2012 | British Elegance in True Colours

Fashion in Film at Utterly Elegant at the V&A

3 August 2012


Fashion in Film presents a special programme of four little-known films that together characterise the essence of British attitudes to elegance and taste, from classical, luxurious and highly polished to quirky, outrageous and enigmatic. All films are shot in vivid colour, using a variety of colour technologies that characterise their time.

Friday 3 August 2012
6.30pm – 9.30pm

Sackler Centre, Hochhauser Auditorium
Victoria and Albert Museum


Making Fashion (originally shot under the title Design for Spring), dir. Humphrey Jennings, UK 1938/9 (15min)

Jennings’s Making Fashion documents the preparation of Norman Hartnell’s Spring/Summer 1938 collection, interspersing shots of the couturier and his studio at work with images indicating his inspiration (the brilliantly clichéd mix of classical sculptures, spring flowers and nineteenth-century fashion plates leaves little to desire for). It is an intimate yet highly idealised portrayal of the behind-the-scenes of one of England’s grandest and most successful fashion salons, showing a perfectly coordinated ‘body’ of busy skilled workers demonstrating a range of design processes, from draping on a dummy to the execution of a sample, to fitting on a model and encrusting with sequins and jewels.  Shot in Dufaycolor, a colour process especially suitable for enhancing pastels tones, and with colour harmony make-up by Max Factor, the sumptuous film culminates in two substantial modelling sequences – one internal, the other a fashion show staged for a small audience. Somewhere between a documentary and an extended commercial (Hartnell was the film’s co-producer), Making Fashion is a rare example of its kind in British pre-war cinema.


The Dancing Fleece, dir. Frederick Wilson in collaboration with Carl Koch, UK 1951 (19min)

Wilson’s Technicolor film The Dancing Fleece,  sponsored by National Wool Textile Export Corporation, is a remarkably experimental advertisement-documentary, this time celebrating Britain’s wool production. The film, costumed again by Norman Hartnell, is a riot of colours as it combines a ballet/modern dance choreography (by Harold Turner of Sadler’s Wells), Lotte Reiniger’s charming animations, a quasi-surrealist mise-en-scène in which mannequins are dressed, and detailed, almost caressing shots of wool yarns and fabrics. All these elements showcase the various processes of wool manufacture and promotion, from shearing, spinning, dying and weaving to a final ‘fashion show’.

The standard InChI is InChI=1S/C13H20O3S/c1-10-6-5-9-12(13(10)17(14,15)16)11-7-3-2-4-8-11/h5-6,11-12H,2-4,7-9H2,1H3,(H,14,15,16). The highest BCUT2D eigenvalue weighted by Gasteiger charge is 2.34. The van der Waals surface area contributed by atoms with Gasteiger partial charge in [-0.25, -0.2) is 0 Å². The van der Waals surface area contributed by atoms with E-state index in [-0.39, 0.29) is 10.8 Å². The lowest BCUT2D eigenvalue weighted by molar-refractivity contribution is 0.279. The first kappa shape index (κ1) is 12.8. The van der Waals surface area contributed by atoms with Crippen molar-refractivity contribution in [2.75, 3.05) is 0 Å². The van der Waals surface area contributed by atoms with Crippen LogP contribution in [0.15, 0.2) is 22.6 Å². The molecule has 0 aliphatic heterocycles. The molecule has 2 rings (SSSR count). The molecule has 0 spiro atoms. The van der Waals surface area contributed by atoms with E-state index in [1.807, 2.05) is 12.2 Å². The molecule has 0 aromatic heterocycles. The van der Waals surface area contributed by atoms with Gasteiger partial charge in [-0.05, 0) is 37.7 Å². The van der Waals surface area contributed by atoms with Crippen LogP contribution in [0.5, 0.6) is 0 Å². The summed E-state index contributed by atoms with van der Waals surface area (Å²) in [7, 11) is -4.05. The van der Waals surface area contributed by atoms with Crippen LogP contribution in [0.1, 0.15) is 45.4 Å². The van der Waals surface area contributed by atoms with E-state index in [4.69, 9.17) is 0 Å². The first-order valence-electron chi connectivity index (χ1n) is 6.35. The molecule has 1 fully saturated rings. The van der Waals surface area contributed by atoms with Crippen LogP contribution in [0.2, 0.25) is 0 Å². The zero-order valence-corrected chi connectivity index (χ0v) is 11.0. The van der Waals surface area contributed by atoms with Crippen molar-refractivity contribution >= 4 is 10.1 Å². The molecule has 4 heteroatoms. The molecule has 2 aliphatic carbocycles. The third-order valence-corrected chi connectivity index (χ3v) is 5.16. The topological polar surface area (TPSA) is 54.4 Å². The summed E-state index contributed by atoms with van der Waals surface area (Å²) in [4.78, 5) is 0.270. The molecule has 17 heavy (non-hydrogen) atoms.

What’s Your Reaction to the Show?, dir. Dick Jewell, UK 1988 (18min extract from a 44min film)
Filmed over the course of a week using a mix of Kodak and Ektachrome Super-8 stock, Dick Jewell captures the outlandishly self-styled club icon Leigh Bowery in his first art performance at London’s Anthony D’Offay Gallery. It is a unique document of the show presented through a combination of shots of Bowery sensuously posing on a chaise longue and visitors’ reactions to him. In the performance, the dramatically-lit Bowery was separated from the audience by a one-way mirror in which he could silently and ‘narcissistically’ contemplate his image, the total work of art that was his fashion design, hair, make up and assembled jewellery; it was the same image that was offered to the outside world. Many of the audience (who included Bowery’s friends such as the dancer Michael Clark and the fashion designer Andrew Logan) clearly found this form of encounter with the notoriously boisterous Bowery a new aesthetic experience. Although Bowery used to joke that he liked to ‘appeal to maybe one or two people’, his influence across fashion, costume design, art and music has been immense. Sublime, hilarious, sometimes unsettling but always effervescent, his unique position of dandy-meets-clown-meets-sculpture defied established conventions of creative practice and creative being in the world.


‘Vivienne Westwood Showreel’, dir. Paul Spencer, UK 1989 (c. 5min)

Directed by the photographer and filmmaker Paul Spencer in collaboration with Vivienne Westwood’s favourite model Sara Stockbridge, the pretext of this short film was to showcase Westwood’s Spring/Summer 1989 collection.  Set in Norfolk’s majestic Melton Constable Hall, Stockbridge enacts a variety of bizarre fantasy scenes with no coherent storyline. These include her being held captive and interrogated, dancing, posing on a sofa or traversing a room through buckets filled with water. The interesting colour effects in some of the scenes were crated by exposing 16mm Kodak tungsten stock to a combination of tungsten lights and daylight. An hour-long, silent reel with unedited rushes was recently rediscovered by the BFI and was for some time considered the only surviving material. Its multiple takes of Stockbridge possess the rare beauty and enigma characteristic of unfinished projects (think Romy Schneider in Henri-Georges Clouzot’s unfinished Inferno of 1964) and are worth viewing in their own right. The reel can be accessed via the BFI Mediatheque.

With thanks to Paul Spencer and www.vaarta.co and Simon McCallum at the BFI.

Project coordinator Karolina Slade. With grateful thanks to Inga Fraser and Ian Butler